He may be once again adapting a pulpy, best-selling novel, but Gone Girl is quite unlike the rest of David Fincher‘s resume. Yes, his incredibly precise technical approach is still fully on display, engulfing the (often humorous) satire in the sort of icy, indelible world only he can conjure. As I said in my review, “That lurking darkness, by this point as identifiable a trait as any in the Fincher oeuvre, can be found in spades throughout, but Gone Girl is, first and foremost, a black comedy.”

In some ways, it seems like perhaps the most fun he’s had behind the camera, paying homage to a variety of directors. Ahead of the film’s release this weekend, we’ve taken a look at a number of films that help inform the Gillian Flynn adaptation. While they’re worth brushing up on before heading into the theater, each selection would make for a valuable watch if you’re looking for similarly themed offerings. Continue below and let us know if you’d have any to add in the comments.

Basic Instinct (Paul Verhoeven)


With the garish source material and all of its twists and turns, the term “trash” has been bandied about often when it comes to David Fincher‘s latest feature, thus spurring negative connotations for many. However, when a director can elevate such material to an intensely compelling level, praise shall be given. One of those most adept at such execution is Paul Verhoeven, whose erotic thriller Basic Instinct shares the completely bonkers arena that Gone Girl occupies, particularly in its last half. One also can’t forget the connecting tissue: a much-talked-about flash of genitalia. – Jordan R.

Body Double and Dressed to Kill (Brian De Palma)


Although I come to you as a man who’s not yet seen Gone Girl, I do consider myself something of a Brian De Palma expert, and knowing what I know about David Fincher’s latest film allows me to say you’ll probably get a bit more out of it if Dressed to Kill and Body Double are experienced beforehand. That this is tiptoeing around spoilers would both acknowledge the need to preserve some surprise and also tip the cap to De Palma, whose immense formal talent can make the bombastic and stupid utterly sublime — a trait one might apply to Fincher himself. Even if you have no desire to check out his 2014 offering, at least allow another director to give you some slick sleaze. – Nick N.

Eyes Wide Shut (Stanley Kubrick)


Not since Stanley Kubrick has a director earned the moniker of “control freak” like David Fincher — a stamp of approval if there ever was one. Both employ numerous takes and push their actors to the point of exhaustion, so Fincher’s found the ideal subject with Ben Affleck‘s aloof, weary character of Nick Dunne. When it comes to the closest point of comparison with Kubrick’s filmography, Eyes Wide Shut unquestionably comes to mind, given its amusingly lurid exploration of a marriage on the rocks. Adding to the collation, Daniel Kasman acutely points out the dreamlike depiction of New York — told in heightened flashbacks — and one may be convinced Tom Cruise‘s wandering William Harford is just around the next corner. – Jordan R.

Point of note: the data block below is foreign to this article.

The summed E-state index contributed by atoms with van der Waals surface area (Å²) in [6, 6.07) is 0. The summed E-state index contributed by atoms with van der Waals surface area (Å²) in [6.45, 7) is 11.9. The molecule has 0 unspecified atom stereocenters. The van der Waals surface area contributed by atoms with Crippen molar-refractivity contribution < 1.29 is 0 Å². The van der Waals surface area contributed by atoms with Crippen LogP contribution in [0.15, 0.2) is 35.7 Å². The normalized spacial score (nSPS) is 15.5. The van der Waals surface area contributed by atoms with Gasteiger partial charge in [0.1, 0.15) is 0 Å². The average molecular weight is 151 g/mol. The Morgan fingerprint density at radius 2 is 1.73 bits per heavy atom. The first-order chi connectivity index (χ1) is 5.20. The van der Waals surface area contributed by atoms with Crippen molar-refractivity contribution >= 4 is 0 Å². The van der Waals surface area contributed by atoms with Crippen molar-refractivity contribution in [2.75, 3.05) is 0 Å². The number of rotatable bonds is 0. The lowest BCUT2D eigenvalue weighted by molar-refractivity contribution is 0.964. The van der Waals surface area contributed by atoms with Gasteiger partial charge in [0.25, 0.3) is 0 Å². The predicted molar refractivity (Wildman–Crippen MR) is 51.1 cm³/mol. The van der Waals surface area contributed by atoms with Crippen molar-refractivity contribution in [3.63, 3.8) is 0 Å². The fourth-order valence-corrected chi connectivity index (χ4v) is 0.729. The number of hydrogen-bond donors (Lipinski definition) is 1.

Psycho and Vertigo (Alfred Hitchcock)


Fans of Gillian Flynn‘s book will recognize the direct reference to Alfred Hitchcock‘s Vertigo, but similarities to the Master of Suspense’s work don’t end there. One imagines if Rosamund Pike was of a different era she could very well be a Hitchcock blonde. When it comes to another one of his classics, Psycho — a film that, like Gone Girl, was also criticized for its aforementioned “trashy” qualities upon release — we’ll be wary of spoilers, but both find great exuberance in pulling the rug from under their audience. “I know Vertigo really well, and I think Jimmy Stewart in Vertigo is so much crazier than any of villains in Hitchcock [sic],” Fincher recently told Film Comment, sharing his admiration for the Hitchcock drama. “I mean the so-called hero of that film is wandering up to women on the street and saying, would you wear a gray suit and change your hair for me?” – Jordan R.

The Vanishing (George Sluizer)


The girl is gone early in George Sluizer’s Spoorloos (The Vanishing), limiting Johanna Ter Steege’s screentime to a handful of minutes at the opening. The presence of Steege’s Saskia, however, infects and informs the entire film and relentlessly haunts her husband, Rex, who never stops looking for her after her disappearance at a truck stop. Like Fincher’s Gone Girl, Spoorloos is, as Roger Ebert once called it, a thriller about knowledge, and it unspools with the grim promise that the truth may be both complicated and transforming. The primary difference in the two films is one of sensation and texture; Gone Girl plays a confidence game with its audience, while Spoorloos enters a rugged, existential obstacle course with Rex, heading towards a resolution that is dark and uncompromising, yet also metaphysically hopeful. A great pairing with Fincher’s delightfully twisty thriller, Spoorloos is a testament to how suspense can be rung not from an outcome, but from the impact that outcome may have on the psyche. Skip Sluizer’s remake, whose happy ending was both insulting and less triumphant than the one the director originally provided here. – Nathan B.

Gone Girl hits theaters on Friday, October 3rd.

Have you seen all the above films? What would you recommend to watch with Gone Girl?

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